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Coastal & Marine Geology Program > Center for Coastal & Watershed Studies > Professional Paper 1751

Systematic Mapping of Bedrock and Habitats along the Florida Reef Tract—Central Key Largo to Halfmoon Shoal (Gulf of Mexico)

USGS Professional Paper 1751

by Barbara H. Lidz, Christopher D. Reich, and Eugene A. Shinn

Introduction:
Table of Contents
Project Overview
Project Objective
Geologic Setting
Primary Datasets
Primary Products - Overview Maps & Evolution Overview:
Bedrock Surface map.
Introduction
Depth to Pleistocene Bedrock Surface
Reef & Sediment Thickness
Benthic Ecosystems & Environments
Sedimentary Grains in 1989
Summary Illustration Index Map
Evolution Overview
Tile-by-Tile Analysis
Satellite image of the Florida Keys showing location of tiles.
Organization of Report
Tiles: 1, 2, 3, 4,
5, 6, 7/8, 9/10,
11
Summary
Acknowledg-
ments
References
Disclaimer
Related
Publications

Tile 7/8

Why Did the Pleistocene Reefs Become So Imposing?: The five offshore tracts of shelf-edge and outlier reefs have been dated to late Pleistocene marine-isotope substages 5c, 5b, and 5a (Ludwig et al., 1996; Toscano, 1966; Toscano and Lundberg, 1998, 1999; Fig. 80A, 80B; Tables 5, 6, 7). The reefs are 30 m high in seismic relief, cumulative, and accreted over many thousands of years during each of six consecutive periods of highstands (Table 7). Time has been the reason most often invoked for their size, but what, other than time, might have been the primary margin-wide cause of so many thousands of years of optimal conditions? One need only think in terms of the present setting and status of reefs today (Figs. 3, 4). The shelf is submerged. Shallow-water Florida Bay exists. Tidal passes are present between the keys. The Gulf of Mexico and many other sources of waters deleterious to the reefs are now natural stressors to the modern reef system. Each of the natural stressors now also bears the imprint of man.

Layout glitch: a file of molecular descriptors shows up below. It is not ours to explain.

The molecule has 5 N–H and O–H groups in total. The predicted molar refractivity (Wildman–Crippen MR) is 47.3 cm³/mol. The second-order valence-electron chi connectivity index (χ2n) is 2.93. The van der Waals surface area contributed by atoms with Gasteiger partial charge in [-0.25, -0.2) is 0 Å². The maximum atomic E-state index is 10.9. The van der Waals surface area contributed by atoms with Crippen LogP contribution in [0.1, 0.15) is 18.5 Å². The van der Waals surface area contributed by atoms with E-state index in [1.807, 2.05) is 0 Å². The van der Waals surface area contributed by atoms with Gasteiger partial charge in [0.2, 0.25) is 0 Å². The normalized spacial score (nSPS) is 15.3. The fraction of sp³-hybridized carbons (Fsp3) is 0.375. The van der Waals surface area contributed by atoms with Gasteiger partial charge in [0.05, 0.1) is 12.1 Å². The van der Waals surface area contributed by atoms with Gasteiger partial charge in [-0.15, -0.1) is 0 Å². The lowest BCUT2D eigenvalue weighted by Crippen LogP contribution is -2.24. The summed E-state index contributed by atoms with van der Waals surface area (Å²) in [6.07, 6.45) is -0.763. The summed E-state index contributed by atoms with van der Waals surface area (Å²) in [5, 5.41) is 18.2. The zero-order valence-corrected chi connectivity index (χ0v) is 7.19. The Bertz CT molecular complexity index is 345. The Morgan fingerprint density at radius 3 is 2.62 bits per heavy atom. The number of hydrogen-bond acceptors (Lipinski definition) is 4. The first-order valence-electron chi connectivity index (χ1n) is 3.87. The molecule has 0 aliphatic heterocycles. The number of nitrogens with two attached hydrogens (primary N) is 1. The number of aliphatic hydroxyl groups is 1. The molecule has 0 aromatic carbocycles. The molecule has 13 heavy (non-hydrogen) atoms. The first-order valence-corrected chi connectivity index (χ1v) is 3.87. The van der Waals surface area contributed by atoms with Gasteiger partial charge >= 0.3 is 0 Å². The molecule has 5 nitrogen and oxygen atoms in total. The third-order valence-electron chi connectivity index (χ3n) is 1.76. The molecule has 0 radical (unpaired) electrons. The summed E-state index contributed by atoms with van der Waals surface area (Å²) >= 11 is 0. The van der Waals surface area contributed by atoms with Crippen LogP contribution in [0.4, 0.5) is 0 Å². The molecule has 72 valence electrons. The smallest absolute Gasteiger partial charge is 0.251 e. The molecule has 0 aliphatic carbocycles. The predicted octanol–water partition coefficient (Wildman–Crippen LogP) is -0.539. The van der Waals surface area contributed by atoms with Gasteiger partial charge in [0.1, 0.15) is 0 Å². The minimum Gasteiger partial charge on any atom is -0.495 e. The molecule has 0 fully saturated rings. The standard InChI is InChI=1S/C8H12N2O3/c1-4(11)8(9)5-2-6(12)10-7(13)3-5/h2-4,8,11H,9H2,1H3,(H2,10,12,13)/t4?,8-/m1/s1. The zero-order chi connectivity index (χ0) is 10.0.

What made the late Pleistocene highstand conditions different from those of today was a lack of the stressors present today (Lidz, 2006). The highest apex of late Pleistocene sea level after deposition of the Key Largo and Miami Limestone never submerged the shelf, reaching only to ~9 m below present sea level (Toscano and Lundberg, 1999). Contours on the Bedrock Topography map show that elevations of 9 m and above would have formed a continuous emergent barrier promontory along the shelf that stretched from the Everglades across Florida Bay, the Florida Keys and Boca Grande Channel, to the west end of the Marquesas-Quicksands ridge in the Gulf of Mexico. Unlike today, the Pleistocene corals were unencumbered by effects of turbid, shallow, nutrient-rich, excessively hot or cold coastal, bay, or gulf waters. Corals of the late Pleistocene thrived in warm, clear, low-nutrient, oceanic waters of the Gulf Stream. Though they died when sea level fell, they again flourished during the next highstand in front of a large, long, protective promontory that extended westward from the southern tip of a peninsular landmass.

Coastal & Marine Geology Program > Center for Coastal & Watershed Studies > Professional Paper 1751

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